A noticeably overweight individual will have a huge disadvantage over other “normal” individuals. Because they have excess weight, they are usually considered lazy, mentally inadequate, and judged based on false knowledge. There are many reasons why an individual can end up being overweight, but there are no objective reasons for him to be picked on based on that.
When it comes to teenagers and children, being overweight is one of the main reasons bullying occurs. Usually, teenagers and children deemed “fat” (even if they are not) will suffer so many criticisms and end up being the target of so much verbal abuse that they might develop serious health issues within the near future, either as overweight or underweight individuals.
With adults, the bullying continues, but surprisingly, not in the same way. Usually, the adult cases are mostly related to women, and it is usually overweight women who bully thinner women for following social dogma.
Being overweight and pregnant
Being overweight and pregnant can carry serious risks, both for the mother and the baby. Any woman with a sexually active life and a stable situation that considers getting pregnant should always ask herself first: “Am I overweight?”.
Suppose the answer is anything but a no (an absolute no, not a lie). In that case, the woman should make a workout plan and a nutritional plan to live a healthier lifestyle and provide a safer opportunity for her baby to be born.
According to the American College of Obstetricians and Gynecologists, overweight women have bigger chances of miscarriages, preeclampsia, gestational diabetes and hypertension. Due to all of these issues, women with excess body fat usually require a cesarean delivery to avoid further complications – such as the mother’s blood pressure rising during delivery, causing her to suffer a stroke which would take away the blood supply from the baby.
Gestational diabetes will give women a small example of what it feels like to live with diabetes, deal with the disease, monitor the sugar in the blood constantly and have a series of other medical conditions possibly incoming as a side effect. After dealing with the condition, many women understand the severe consequences of being overweight and end up eating healthily, working out, and making changes in their lifestyle to improve their condition.
Fighting overweight and obesity
Being overweight has become such a widespread problem that it affects almost 30 per cent of the world’s population (as said above), and this problem has reached epidemic proportions. Hence, it needs to be dealt with, and any possible help in dealing with the problem is absolutely required and, in fact, almost mandatory.
It is a moral duty for everyone to help fight obesity, as it is a moral duty to help fight hunger and thirst. Whether or not you begin with yourself, or if you try to help others, every bit of help counts and should never be overlooked.
As far as parents go, to help their children achieve a healthy weight and maintain a healthy lifestyle, the first step any parent should take is to keep children active, give them chances to exercise, sign them up for a football team, challenge them for a race, teach them fun exercises, teach them to skip rope, and so on.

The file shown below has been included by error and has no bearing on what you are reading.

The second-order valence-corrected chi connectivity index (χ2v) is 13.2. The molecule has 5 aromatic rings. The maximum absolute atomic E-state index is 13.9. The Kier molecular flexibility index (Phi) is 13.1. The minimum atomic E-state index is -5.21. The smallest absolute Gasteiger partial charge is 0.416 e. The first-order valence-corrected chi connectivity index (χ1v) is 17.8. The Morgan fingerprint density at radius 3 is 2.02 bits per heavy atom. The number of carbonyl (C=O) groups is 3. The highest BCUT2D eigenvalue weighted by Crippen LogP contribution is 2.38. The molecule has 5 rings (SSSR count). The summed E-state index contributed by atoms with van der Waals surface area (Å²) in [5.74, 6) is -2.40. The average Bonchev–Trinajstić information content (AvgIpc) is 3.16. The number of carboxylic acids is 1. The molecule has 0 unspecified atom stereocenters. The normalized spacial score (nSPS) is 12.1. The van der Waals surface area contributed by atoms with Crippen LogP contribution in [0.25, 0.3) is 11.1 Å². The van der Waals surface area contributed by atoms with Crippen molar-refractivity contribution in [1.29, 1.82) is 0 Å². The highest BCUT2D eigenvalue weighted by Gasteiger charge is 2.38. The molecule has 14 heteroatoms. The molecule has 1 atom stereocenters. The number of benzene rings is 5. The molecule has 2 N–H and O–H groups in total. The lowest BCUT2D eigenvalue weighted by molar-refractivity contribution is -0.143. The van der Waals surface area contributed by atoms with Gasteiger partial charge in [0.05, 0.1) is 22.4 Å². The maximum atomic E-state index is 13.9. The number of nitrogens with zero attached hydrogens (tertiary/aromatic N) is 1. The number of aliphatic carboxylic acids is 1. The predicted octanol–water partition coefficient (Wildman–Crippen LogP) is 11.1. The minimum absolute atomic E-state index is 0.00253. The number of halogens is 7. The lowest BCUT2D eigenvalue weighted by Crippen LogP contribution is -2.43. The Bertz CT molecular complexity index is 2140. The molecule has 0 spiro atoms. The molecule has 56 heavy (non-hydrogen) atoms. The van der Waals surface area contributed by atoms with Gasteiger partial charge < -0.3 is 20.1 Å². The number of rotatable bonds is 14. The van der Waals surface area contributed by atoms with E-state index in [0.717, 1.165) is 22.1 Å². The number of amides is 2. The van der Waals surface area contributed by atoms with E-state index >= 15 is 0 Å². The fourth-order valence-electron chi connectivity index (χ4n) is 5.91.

As far as children are active in their initiative, they will indeed play, on their own, a crucial role in their road to success. However, the work of a parent is not yet completed. Besides encouraging their children to exercise regularly, they should also encourage healthy eating habits such as: not eating too much per meal, not eating too much junk food as well as not eating it regularly, eating a good, healthy amount of vegetables and fruit, encourage heavy consumption of water, and limiting the amount of sugar intake that children can have.
Although individually these are simple, small steps, they will play a crucial role in fighting overweight and obesity when applied together.
The biggest and strongest weapon that Who can use against excess weight is information. If people are informed and educated about the condition that excess body fat will get them to, they will surely want to avoid it at all costs, even if it means that they have to go out jogging, eat some fruit, and avoid eating a lot of cake.
People who can identify themselves with the health conditions and the social discrimination will surely attempt to avoid further embarrassment and pain and will try to inform others about what they went through, how hard it was, and how things need to change.
Every individual, whether considered thin or fat, should ask himself the critical question: “Am I overweight?” after asking the question, said individual should attempt to get an informed answer and act accordingly, either by fighting the problem within himself or by fighting the problem alongside others.
Our requirement for abundance has indeed left us in need, and with the development of junk food and overall sugary products, new problems have arisen within our society. Now, and as a whole, we should help each other fight excess weight.
Being overweight carries a series of negative conditions that will hurt the health of an individual, as well as a negative impact on the physical and psychological well-being of a said individual. Usually, people consider that someone overweight has to overcome the issue on his own, with strength and determination, and that nothing they can do will help them deal with their issue.
This is entirely false since someone fighting for improvement (either improvement in their lifestyle or the way they perceive themselves) always needs the support of others around him and the support of people they love.
With proper support, informed masses and defined goals, it is possible to at least reduce the crazy numbers that overweight and obesity have reached. It is possible to eradicate the problem from our society altogether. It’s all about mind over matter.